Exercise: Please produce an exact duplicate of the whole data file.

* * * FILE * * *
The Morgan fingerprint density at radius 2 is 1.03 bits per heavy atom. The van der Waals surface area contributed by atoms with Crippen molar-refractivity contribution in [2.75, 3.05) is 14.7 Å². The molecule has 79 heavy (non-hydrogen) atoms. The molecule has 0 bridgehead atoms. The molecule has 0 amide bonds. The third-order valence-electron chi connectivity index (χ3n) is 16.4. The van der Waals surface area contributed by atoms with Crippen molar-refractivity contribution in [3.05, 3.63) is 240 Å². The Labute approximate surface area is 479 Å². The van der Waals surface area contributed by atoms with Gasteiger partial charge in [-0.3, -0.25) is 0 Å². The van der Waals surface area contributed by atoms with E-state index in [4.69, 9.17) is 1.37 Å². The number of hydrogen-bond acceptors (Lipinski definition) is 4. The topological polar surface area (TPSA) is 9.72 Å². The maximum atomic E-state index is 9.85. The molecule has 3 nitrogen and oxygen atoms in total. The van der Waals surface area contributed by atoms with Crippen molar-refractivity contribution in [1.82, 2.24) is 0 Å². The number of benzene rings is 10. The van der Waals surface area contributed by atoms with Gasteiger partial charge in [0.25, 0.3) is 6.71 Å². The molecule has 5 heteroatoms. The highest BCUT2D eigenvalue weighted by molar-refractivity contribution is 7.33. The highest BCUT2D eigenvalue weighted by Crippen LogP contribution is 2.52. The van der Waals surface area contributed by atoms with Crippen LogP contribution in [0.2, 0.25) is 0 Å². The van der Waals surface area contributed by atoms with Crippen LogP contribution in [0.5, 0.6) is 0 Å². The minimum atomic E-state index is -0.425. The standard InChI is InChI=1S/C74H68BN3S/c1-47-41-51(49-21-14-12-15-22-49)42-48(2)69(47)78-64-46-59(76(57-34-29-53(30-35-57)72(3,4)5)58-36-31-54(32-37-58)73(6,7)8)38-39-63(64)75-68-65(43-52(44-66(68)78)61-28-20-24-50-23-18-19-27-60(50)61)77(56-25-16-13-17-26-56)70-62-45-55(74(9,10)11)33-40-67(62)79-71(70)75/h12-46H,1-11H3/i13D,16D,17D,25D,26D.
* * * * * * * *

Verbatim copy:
The Morgan fingerprint density at radius 2 is 1.03 bits per heavy atom. The van der Waals surface area contributed by atoms with Crippen molar-refractivity contribution in [2.75, 3.05) is 14.7 Å². The molecule has 79 heavy (non-hydrogen) atoms. The molecule has 0 bridgehead atoms. The molecule has 0 amide bonds. The third-order valence-electron chi connectivity index (χ3n) is 16.4. The van der Waals surface area contributed by atoms with Crippen molar-refractivity contribution in [3.05, 3.63) is 240 Å². The Labute approximate surface area is 479 Å². The van der Waals surface area contributed by atoms with Gasteiger partial charge in [-0.3, -0.25) is 0 Å². The van der Waals surface area contributed by atoms with E-state index in [4.69, 9.17) is 1.37 Å². The number of hydrogen-bond acceptors (Lipinski definition) is 4. The topological polar surface area (TPSA) is 9.72 Å². The maximum atomic E-state index is 9.85. The molecule has 3 nitrogen and oxygen atoms in total. The van der Waals surface area contributed by atoms with Crippen molar-refractivity contribution in [1.82, 2.24) is 0 Å². The number of benzene rings is 10. The van der Waals surface area contributed by atoms with Gasteiger partial charge in [0.25, 0.3) is 6.71 Å². The molecule has 5 heteroatoms. The highest BCUT2D eigenvalue weighted by molar-refractivity contribution is 7.33. The highest BCUT2D eigenvalue weighted by Crippen LogP contribution is 2.52. The van der Waals surface area contributed by atoms with Crippen LogP contribution in [0.2, 0.25) is 0 Å². The van der Waals surface area contributed by atoms with Crippen LogP contribution in [0.5, 0.6) is 0 Å². The minimum atomic E-state index is -0.425. The standard InChI is InChI=1S/C74H68BN3S/c1-47-41-51(49-21-14-12-15-22-49)42-48(2)69(47)78-64-46-59(76(57-34-29-53(30-35-57)72(3,4)5)58-36-31-54(32-37-58)73(6,7)8)38-39-63(64)75-68-65(43-52(44-66(68)78)61-28-20-24-50-23-18-19-27-60(50)61)77(56-25-16-13-17-26-56)70-62-45-55(74(9,10)11)33-40-67(62)79-71(70)75/h12-46H,1-11H3/i13D,16D,17D,25D,26D.